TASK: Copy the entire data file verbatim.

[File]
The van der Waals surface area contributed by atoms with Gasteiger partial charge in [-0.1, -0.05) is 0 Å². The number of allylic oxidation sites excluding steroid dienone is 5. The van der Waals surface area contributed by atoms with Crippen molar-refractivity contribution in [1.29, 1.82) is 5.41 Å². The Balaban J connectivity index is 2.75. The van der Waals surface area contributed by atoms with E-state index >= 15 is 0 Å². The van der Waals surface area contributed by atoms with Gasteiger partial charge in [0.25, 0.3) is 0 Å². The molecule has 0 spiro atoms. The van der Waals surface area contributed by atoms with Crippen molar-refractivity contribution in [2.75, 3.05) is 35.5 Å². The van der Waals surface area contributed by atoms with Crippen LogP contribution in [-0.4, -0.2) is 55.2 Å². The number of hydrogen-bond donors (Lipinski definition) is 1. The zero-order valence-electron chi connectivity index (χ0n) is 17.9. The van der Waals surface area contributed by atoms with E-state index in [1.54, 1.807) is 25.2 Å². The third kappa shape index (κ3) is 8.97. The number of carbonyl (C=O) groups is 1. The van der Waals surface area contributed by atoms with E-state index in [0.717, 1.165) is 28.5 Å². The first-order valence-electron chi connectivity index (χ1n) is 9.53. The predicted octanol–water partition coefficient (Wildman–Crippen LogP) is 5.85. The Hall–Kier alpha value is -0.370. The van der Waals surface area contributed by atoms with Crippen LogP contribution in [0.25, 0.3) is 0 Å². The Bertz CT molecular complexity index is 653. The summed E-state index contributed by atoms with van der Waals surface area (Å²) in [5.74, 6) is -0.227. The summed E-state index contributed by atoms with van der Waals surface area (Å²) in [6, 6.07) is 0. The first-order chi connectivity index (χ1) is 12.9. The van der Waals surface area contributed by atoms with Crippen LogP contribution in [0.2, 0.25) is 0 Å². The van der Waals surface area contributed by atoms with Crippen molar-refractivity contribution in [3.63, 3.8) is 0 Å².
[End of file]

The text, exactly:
The van der Waals surface area contributed by atoms with Gasteiger partial charge in [-0.1, -0.05) is 0 Å². The number of allylic oxidation sites excluding steroid dienone is 5. The van der Waals surface area contributed by atoms with Crippen molar-refractivity contribution in [1.29, 1.82) is 5.41 Å². The Balaban J connectivity index is 2.75. The van der Waals surface area contributed by atoms with E-state index >= 15 is 0 Å². The van der Waals surface area contributed by atoms with Gasteiger partial charge in [0.25, 0.3) is 0 Å². The molecule has 0 spiro atoms. The van der Waals surface area contributed by atoms with Crippen molar-refractivity contribution in [2.75, 3.05) is 35.5 Å². The van der Waals surface area contributed by atoms with Crippen LogP contribution in [-0.4, -0.2) is 55.2 Å². The number of hydrogen-bond donors (Lipinski definition) is 1. The zero-order valence-electron chi connectivity index (χ0n) is 17.9. The van der Waals surface area contributed by atoms with E-state index in [1.54, 1.807) is 25.2 Å². The third kappa shape index (κ3) is 8.97. The number of carbonyl (C=O) groups is 1. The van der Waals surface area contributed by atoms with E-state index in [0.717, 1.165) is 28.5 Å². The first-order valence-electron chi connectivity index (χ1n) is 9.53. The predicted octanol–water partition coefficient (Wildman–Crippen LogP) is 5.85. The Hall–Kier alpha value is -0.370. The van der Waals surface area contributed by atoms with Crippen LogP contribution in [0.25, 0.3) is 0 Å². The Bertz CT molecular complexity index is 653. The summed E-state index contributed by atoms with van der Waals surface area (Å²) in [5.74, 6) is -0.227. The summed E-state index contributed by atoms with van der Waals surface area (Å²) in [6, 6.07) is 0. The first-order chi connectivity index (χ1) is 12.9. The van der Waals surface area contributed by atoms with Crippen LogP contribution in [0.2, 0.25) is 0 Å². The van der Waals surface area contributed by atoms with Crippen molar-refractivity contribution in [3.63, 3.8) is 0 Å².